Georgia Gov. Brian Kemp railed Sunday against a push for the Atlanta Braves to change their name and ditch their tomahawk chop and battle cry in response to accusations they’re offensive to American Indians.
“This is just the woke cancel culture, and really national values, that are trying to be pushed down to our states and other states around the country, which is why we’ve got to stand up and fight for what our values are in the state of Georgia,” Mr. Kemp said on “Fox News Sunday.”
The Republican is running for reelection against Democrat Stacey Abrams.
The White House became immersed in the debate when it hosted the Major League Baseball World Series champions last week. White House press secretary Karine Jean-Pierre urged the Braves to “have this conversation,” saying “Native American and indigenous voices, they should be at the center of this conversation.”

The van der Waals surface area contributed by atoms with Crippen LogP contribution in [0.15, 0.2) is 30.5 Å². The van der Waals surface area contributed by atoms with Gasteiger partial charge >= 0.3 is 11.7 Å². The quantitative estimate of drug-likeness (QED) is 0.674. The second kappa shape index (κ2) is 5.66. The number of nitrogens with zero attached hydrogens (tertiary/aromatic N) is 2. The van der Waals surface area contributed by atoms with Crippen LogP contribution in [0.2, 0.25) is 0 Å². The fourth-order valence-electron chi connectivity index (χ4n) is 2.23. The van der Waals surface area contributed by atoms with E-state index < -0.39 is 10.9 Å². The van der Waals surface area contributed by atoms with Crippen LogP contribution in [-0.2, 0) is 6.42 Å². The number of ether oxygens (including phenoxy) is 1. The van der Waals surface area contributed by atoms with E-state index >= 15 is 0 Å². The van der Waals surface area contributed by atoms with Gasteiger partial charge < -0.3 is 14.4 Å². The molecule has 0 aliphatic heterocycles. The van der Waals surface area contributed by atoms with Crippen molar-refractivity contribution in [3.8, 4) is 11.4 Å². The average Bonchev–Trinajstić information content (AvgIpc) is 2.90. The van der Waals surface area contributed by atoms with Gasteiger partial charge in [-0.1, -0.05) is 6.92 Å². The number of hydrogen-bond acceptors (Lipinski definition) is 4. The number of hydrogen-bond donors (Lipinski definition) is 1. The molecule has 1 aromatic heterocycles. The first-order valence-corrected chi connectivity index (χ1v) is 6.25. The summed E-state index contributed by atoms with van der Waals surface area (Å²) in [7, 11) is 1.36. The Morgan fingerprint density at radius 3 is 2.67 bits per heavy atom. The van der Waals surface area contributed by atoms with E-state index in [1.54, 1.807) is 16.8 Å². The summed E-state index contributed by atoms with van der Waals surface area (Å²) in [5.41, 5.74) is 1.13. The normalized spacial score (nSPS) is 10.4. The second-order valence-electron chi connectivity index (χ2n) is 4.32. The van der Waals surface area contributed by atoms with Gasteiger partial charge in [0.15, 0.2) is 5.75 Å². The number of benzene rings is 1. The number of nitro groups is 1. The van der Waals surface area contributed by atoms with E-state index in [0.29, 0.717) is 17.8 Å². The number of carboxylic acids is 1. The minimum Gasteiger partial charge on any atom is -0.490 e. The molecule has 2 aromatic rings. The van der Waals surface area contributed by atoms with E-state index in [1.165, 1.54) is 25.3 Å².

“That is something that the president believes, that is something this administration believes, and he has consistently emphasized that all people deserve to be treated with dignity and respect,” Ms. Jean-Pierre told reporters during a briefing. “You hear that often from this president. The same is true here. And we should listen to Native American and indigenous people who are the most impacted by this.”
The conversation comes as sports teams across the country have faced criticism for American Indian names and mascots.
Mr. Kemp condemned the White House for making such comments on the same day it was hosting the team to celebrate its success.
“That was absolutely ridiculous for the White House to do that when they were honoring the Braves’ world series,” he said. “The Braves respect and honor Native Americans.”